I felt confident walking into the New Jersey post office that afternoon. I had set clear rules beforehand for my children. They knew to avoid the automatic door buttons. As tempting as the buttons were, an open door would land them right on Main Street with oncoming traffic while I was still in line.
In typical 2-year-old fashion, my younger son was not persuaded after our arrival. He wanted to push the door buttons. My left hand held his; the other was juggling two large, rather awkward packages of art that I was sending to his grandparents. What started as a gentle pull, a slight lean toward the door really, soon became a full-body pursuit.
“Mom, let me goooo! I want to push them!” he exclaimed. He threw himself to the floor, hoping the weight would cause me to drop his hand. But I knew that trick from raising his older brother. I held onto his hand tightly when I saw his attempt at a jump.
My son swung from my arm, a few inches off the ground until he stood back up. He started crying. Here comes a tantrum now that he knows I will not give in, I thought. Line, please hurry up! I made it to the front, quickly paid for the packages with embarrassment, and left with my two sons, one still screaming.
When we got to the car, he told me his arm hurt as I tried to strap him in. I was gentle with my movements but emotionally raw. I wanted to get home and get him down for his nap. I needed a quiet moment to compose myself. I tucked him in as soon as we got home. I told him he would feel better after his nap as he often did after boo-boos, real or imagined.
After about ten minutes of a quiet room, he started crying again as he had in the post office. It was the first time it clicked that something was wrong. I rushed into his room to see my son sitting up in his bed, telling me his arm hurt. It was lying motionless. He couldn’t move it. Panic ensued. What was going on? I rushed him to the ER.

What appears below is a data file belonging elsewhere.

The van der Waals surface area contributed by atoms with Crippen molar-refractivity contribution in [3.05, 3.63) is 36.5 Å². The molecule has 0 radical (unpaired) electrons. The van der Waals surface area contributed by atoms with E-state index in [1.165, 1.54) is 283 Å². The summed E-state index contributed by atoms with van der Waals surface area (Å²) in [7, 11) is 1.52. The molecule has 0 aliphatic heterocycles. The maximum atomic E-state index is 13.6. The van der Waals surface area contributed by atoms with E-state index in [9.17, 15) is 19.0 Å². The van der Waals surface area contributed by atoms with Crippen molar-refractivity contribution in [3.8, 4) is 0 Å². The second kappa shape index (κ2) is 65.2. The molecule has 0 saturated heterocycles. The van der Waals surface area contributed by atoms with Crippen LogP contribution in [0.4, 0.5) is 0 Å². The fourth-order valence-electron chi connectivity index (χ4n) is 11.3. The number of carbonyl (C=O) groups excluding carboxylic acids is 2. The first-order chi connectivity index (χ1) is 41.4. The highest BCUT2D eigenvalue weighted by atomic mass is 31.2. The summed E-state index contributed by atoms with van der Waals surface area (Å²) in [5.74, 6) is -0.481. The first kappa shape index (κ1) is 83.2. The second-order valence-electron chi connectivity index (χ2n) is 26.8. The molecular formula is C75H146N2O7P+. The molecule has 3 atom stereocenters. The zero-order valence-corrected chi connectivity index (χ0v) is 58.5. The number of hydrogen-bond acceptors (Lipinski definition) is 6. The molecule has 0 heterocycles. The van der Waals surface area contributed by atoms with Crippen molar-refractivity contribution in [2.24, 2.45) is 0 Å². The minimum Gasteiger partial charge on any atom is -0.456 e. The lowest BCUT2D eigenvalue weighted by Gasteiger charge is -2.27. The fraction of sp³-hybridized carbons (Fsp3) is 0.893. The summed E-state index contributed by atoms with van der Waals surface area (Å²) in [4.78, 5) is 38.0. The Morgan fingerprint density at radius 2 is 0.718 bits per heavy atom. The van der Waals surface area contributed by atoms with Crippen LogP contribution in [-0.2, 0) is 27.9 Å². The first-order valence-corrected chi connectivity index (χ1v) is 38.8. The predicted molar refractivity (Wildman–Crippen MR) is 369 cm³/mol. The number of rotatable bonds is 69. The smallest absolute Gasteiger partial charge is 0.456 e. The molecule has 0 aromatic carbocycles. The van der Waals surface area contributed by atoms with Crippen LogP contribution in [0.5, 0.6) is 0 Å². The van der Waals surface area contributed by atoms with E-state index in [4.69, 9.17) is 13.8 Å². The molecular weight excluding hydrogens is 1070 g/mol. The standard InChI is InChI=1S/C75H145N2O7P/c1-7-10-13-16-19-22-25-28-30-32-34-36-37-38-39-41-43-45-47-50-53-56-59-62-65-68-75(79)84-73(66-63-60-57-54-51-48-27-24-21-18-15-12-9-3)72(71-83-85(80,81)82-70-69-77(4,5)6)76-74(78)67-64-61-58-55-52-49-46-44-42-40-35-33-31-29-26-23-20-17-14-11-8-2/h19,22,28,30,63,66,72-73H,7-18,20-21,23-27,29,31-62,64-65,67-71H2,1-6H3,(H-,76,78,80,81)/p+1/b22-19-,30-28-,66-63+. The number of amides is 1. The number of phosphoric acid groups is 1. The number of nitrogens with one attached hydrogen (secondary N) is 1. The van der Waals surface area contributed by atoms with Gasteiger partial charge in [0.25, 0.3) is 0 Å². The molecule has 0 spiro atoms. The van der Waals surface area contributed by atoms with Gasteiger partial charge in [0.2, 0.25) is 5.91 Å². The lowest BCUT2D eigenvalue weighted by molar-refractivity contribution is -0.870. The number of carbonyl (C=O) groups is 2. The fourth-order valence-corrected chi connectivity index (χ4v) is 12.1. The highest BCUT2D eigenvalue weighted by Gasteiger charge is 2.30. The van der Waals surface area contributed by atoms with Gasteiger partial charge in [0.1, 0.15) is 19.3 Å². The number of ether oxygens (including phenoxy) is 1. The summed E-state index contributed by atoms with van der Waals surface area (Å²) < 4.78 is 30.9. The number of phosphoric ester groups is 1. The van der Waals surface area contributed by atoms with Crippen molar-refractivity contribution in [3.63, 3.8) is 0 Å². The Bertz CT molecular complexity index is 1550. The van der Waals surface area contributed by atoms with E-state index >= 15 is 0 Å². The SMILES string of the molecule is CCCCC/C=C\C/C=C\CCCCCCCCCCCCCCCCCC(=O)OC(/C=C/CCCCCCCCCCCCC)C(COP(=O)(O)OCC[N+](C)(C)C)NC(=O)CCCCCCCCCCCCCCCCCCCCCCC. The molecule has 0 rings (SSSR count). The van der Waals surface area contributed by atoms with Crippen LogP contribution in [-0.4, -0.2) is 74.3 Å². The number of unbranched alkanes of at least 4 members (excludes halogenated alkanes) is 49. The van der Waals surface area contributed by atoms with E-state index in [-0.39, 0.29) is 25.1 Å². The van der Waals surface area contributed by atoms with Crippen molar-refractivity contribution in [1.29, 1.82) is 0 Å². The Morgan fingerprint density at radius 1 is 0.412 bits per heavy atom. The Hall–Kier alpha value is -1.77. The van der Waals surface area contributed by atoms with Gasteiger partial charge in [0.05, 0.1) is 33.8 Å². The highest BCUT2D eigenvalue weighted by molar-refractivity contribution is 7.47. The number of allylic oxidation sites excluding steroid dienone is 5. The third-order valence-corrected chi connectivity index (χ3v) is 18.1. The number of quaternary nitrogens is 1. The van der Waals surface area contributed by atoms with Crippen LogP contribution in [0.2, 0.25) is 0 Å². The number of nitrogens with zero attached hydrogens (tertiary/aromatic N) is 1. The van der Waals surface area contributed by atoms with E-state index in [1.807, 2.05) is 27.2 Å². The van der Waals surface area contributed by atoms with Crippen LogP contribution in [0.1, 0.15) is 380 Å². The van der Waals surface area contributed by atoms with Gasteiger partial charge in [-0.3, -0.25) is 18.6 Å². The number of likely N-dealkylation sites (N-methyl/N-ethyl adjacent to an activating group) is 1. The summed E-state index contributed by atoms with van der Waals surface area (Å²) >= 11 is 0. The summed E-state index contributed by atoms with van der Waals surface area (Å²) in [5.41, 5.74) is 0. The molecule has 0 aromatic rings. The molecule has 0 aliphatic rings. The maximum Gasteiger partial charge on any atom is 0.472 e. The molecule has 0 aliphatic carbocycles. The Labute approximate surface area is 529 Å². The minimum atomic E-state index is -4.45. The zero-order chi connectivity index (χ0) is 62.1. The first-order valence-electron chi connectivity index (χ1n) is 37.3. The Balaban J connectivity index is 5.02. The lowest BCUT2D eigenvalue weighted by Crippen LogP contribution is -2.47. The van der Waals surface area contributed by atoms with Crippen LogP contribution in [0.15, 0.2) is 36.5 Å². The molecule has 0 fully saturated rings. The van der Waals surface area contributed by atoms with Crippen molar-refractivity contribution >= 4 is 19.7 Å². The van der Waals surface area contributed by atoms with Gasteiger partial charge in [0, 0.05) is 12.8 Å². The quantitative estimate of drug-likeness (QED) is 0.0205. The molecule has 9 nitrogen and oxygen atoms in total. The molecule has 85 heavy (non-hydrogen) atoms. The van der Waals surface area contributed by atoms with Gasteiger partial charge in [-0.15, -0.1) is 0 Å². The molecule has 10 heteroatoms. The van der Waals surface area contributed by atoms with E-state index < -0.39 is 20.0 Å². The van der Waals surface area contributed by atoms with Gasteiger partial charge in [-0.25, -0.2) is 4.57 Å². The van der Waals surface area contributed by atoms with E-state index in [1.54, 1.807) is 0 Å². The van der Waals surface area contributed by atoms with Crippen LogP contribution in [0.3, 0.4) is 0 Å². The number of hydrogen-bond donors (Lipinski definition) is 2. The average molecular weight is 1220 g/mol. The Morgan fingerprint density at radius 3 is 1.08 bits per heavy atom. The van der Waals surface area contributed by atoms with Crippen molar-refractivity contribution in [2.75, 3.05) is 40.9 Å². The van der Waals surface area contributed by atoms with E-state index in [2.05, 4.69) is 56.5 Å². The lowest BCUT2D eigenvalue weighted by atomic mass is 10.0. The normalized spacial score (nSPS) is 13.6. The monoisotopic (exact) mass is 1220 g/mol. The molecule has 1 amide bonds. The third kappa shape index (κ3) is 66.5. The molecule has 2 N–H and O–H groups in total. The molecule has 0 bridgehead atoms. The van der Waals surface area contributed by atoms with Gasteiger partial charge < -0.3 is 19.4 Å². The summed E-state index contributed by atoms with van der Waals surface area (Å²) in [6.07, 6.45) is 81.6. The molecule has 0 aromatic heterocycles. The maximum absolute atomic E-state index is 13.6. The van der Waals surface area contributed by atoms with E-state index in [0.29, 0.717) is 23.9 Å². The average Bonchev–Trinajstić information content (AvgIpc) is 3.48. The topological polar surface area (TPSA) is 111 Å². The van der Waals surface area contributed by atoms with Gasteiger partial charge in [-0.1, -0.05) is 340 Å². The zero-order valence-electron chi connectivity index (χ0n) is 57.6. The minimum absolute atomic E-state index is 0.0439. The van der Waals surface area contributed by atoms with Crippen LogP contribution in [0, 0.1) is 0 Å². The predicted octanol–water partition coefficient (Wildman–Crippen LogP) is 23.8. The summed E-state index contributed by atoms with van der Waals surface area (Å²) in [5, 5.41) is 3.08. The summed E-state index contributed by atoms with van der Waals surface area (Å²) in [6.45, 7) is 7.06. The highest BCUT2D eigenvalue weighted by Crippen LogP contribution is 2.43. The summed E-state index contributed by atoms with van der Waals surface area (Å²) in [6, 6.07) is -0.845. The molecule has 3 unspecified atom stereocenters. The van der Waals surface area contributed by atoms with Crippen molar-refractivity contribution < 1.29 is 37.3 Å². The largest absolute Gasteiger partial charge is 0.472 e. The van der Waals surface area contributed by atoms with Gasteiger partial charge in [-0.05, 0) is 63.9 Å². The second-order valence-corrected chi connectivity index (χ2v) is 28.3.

After an X-ray, the doctor told me that nothing was broken, but my son had nursemaid’s elbow. I didn’t know what that was. Then he said these simple words: His elbow is dislocated. And it had happened when he swung from my arm.
While the doctor reassured me that this condition is common in young children, I was devastated. In an effort to protect my son, I had hurt him. Further, I hadn’t listened to him. He had told me that his arm hurt. He had been screaming at the post office, and I had misread the signs.
The latter particularly stung because I’m a minister who’d worked for two years as a hospital chaplain. It was my job to listen to people’s pain and accompany them through their healing process. I had learned the best chaplains erase their own agendas and become skilled at empathizing with patients. I had done this with countless cancer patients and high-risk pregnancy mothers. I had held hands with those who were dying. I had helped others, but not in this instance for my own vulnerable child, whom I adored.
After the doctor had manipulated his elbow back into place, I looked at my now pain-free son. I recognized that sometimes listening was easier at hospital bedsides. There, it was typically a conversation between two adults. With my children, I was used to knowing better and instructing them. They often depended on me for that.
I’d spent the afternoon talking nervously on my cell phone with my husband, keeping him informed. When he got home from work that night, our 2-year-old bounded toward him with his arms flung wide for a hug. My husband picked him up gingerly and let out a quiet sigh as he held him close; meanwhile, our son chattered about the events of the day. He seemed unfazed. I, on the other hand, was different.
Parenting is one of God’s best character crucibles. Even the best parents have imperfect moments. I learned that day that good parenting doesn’t just involve sincere attempts to keep my children safe. It doesn’t just involve imparting necessary care and guidance. It also involves pushing aside my preconceptions and agenda, getting down on my children’s level, and saying, “I want to listen.” I still needed to learn something.